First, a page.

Research to Improve Specialty Care Coordination

Research to Improve Specialty Care Coordination


My name is Varsha Vimalananda. I work at the Edith Nourse Rogers Memorial VA Medical Center in Bedford, Massachusetts. I’m on faculty at Boston University in the School of Medicine. My current research project is focused on coordination of specialty care. It’s a focus that really grew out my clinical experience providing care in the VA. So prior to coming to the VA, I had been doing my work in a university setting. And I had been in academic settings my entire life. That’s just what I was used to. We had problems with coordination at that time, but it seemed normal to me. And I never questioned that things could be any different. I started seeing patients at the Bedford VA around the same time I started to learn more about health services research. And started to realize that
through research in the VA, we were actually able to make changes to the way that clinical care was delivered. There are a lot of problems that occur when multiple providers share the care of one patient. Critical information is split amongst multiple providers, and that information isn’t always transmitted well among providers, and even the patient. And that puts the patient and the system and providers at risk for a lot of adverse outcomes. There’s the potential for devastating health consequences, in the case of a missed lab test or misdiagnosis, patients are often confused and frustrated when their care is fragmented, and providers are very often frustrated. So the VA is committed to improving coordination of care, particularly for veterans who considered very vulnerable. These individuals are very sick and they may visit up to 12 specialists a year, which means their healthcare information is split amongst, what could be a dozen, different providers. And they’re at the highest risk of poor outcomes. So in that setting, we are conducting a study to better understand what it means to have successful specialty care coordination from the perspectives of primary care providers, specialists, and also, critically, the patient. We have conducted interviews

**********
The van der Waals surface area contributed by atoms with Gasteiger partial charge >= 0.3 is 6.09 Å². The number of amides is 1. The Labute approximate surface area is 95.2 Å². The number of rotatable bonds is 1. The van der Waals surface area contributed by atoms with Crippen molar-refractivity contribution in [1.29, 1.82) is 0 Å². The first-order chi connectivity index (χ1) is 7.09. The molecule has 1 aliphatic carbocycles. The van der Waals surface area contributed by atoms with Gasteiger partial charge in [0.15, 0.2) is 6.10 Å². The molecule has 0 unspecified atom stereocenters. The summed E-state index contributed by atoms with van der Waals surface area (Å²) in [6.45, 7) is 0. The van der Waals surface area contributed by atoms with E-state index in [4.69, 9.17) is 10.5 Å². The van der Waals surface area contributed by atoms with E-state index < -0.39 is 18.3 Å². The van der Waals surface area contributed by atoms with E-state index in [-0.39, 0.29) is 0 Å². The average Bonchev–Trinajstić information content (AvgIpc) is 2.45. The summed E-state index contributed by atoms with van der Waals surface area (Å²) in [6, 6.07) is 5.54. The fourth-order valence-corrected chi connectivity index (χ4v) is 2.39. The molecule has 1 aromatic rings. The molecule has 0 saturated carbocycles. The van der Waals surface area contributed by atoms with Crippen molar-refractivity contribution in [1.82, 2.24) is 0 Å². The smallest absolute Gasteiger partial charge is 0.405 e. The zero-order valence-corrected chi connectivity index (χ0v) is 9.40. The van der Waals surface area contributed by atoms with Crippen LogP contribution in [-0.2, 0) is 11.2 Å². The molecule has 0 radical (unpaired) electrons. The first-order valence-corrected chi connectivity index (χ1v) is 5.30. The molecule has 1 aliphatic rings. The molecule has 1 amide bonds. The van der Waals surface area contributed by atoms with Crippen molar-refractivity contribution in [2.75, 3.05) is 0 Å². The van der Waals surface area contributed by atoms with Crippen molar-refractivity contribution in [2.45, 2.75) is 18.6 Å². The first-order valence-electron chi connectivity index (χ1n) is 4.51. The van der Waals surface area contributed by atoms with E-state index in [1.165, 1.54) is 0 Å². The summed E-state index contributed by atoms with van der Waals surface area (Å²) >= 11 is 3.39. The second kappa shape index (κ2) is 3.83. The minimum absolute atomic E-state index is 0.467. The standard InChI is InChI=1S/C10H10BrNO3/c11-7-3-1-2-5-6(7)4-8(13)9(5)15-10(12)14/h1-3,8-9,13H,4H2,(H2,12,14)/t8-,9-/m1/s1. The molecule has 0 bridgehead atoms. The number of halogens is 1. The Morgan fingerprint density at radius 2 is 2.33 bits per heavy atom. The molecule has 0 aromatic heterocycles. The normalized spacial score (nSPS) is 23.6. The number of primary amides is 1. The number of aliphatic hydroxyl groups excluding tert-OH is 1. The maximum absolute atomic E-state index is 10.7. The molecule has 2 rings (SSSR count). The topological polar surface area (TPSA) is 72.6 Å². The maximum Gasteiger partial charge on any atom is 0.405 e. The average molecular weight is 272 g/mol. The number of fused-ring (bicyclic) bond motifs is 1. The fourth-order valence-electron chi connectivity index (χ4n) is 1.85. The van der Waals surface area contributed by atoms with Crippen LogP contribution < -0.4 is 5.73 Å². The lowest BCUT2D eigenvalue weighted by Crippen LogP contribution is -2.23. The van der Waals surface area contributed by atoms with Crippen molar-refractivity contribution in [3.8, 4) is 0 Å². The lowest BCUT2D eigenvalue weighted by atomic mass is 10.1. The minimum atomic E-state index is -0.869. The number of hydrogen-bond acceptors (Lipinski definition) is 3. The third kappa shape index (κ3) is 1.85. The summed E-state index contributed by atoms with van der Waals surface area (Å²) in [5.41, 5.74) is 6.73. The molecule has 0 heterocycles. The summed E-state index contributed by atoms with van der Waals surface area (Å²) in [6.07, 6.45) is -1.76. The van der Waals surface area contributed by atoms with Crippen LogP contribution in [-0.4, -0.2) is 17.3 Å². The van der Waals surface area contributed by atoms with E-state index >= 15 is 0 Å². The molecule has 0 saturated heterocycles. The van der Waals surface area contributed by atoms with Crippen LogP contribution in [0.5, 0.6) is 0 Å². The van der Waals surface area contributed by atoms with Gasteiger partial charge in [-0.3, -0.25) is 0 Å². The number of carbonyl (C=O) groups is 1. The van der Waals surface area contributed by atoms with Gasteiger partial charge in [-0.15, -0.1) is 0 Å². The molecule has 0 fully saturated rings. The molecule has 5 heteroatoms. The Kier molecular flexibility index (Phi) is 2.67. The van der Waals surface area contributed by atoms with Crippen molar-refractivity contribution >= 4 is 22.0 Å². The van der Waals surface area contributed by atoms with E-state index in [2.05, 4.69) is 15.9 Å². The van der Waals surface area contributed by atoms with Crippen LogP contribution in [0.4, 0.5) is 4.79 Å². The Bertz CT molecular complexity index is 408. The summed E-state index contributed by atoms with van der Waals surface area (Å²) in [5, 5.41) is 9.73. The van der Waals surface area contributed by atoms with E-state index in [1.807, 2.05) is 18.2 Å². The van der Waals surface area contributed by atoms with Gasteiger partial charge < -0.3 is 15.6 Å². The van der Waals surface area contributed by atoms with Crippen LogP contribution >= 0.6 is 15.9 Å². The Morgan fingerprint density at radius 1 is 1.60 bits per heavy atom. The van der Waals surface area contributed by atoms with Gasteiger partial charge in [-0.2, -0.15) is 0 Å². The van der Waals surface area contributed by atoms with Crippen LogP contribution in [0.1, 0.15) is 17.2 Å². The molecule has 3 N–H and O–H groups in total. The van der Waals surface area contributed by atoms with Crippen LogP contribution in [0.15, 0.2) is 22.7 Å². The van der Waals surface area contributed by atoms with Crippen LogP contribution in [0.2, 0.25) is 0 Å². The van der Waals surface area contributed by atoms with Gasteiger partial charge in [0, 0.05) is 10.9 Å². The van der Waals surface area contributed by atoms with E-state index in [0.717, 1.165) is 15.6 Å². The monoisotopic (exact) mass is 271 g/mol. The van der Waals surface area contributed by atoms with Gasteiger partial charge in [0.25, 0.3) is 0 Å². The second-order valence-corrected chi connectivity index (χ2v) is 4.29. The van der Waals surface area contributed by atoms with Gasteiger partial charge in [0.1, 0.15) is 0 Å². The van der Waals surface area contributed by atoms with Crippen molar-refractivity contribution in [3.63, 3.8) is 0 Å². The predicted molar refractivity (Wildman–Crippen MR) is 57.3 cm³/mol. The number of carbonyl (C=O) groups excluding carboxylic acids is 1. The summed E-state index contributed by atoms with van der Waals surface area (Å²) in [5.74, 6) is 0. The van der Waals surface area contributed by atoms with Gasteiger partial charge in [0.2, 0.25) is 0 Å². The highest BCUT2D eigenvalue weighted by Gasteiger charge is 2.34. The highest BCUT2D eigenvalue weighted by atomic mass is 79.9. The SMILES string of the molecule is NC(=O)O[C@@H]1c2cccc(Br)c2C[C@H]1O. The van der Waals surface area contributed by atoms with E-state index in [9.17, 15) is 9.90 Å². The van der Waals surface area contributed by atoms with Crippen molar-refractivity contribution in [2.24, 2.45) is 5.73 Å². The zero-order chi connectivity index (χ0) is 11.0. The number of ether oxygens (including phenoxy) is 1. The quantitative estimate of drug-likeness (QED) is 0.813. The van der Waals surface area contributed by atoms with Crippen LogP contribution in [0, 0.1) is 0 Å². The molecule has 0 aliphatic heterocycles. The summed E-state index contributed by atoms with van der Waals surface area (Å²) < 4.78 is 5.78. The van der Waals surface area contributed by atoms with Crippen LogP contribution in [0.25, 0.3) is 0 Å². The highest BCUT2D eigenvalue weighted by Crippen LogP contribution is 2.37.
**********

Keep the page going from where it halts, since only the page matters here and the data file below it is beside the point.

with primary care providers, with specialists and with veteran patients. So when we interviewed these individuals, to understand what I means from their perspectives, we found that many of the things they look for in healthcare delivery are the same, but there are some things that are unique to each perspective. So we need to understand what those are, so that we know what potential targets for improvement are. Ultimately, my goal and the goal of most researchers is to improve care, which means translating research findings into practice. So, in order to do that, we need to understand what the organizational context is for the research that we want to implement. So, where are the biggest problems? What kinds of policies are in place that are going to support or potentially hinder our efforts? The Office of Specialty Care Services has partnered with me, in my research to help me understand some of these issues. The VA has prioritized coordination of specialty care, and thus far, they’ve focused primarily on specialist and PCP coordination. I think why the Office of Specialty Care Services is very interested in, in our work now, is that we’re brining the veteran perspective into that process as well. When we did our focus group at a rural VA, it was about a three hour drive for us, but for the veterans who came to join our focus group, for some of them it was a two hour drive one way. And having just driven three hours ourselves, we were trying to commiserate and sympathize with them over how long it took them to drive there, but none of them were fazed by that. They had driven two hours and were going to drive two hours back home because they wanted to participate in our focus group. And they wanted to help our research project. And they wanted to improve the way that care was delivered for their brothers and sisters in the VA. I was really touched that they were willing to drive that distance to join our focus group and share their experiences with us. And I feel that it’s our obligation to the best we can with the research findings that we collect from projects like that to actually improve healthcare delivery.

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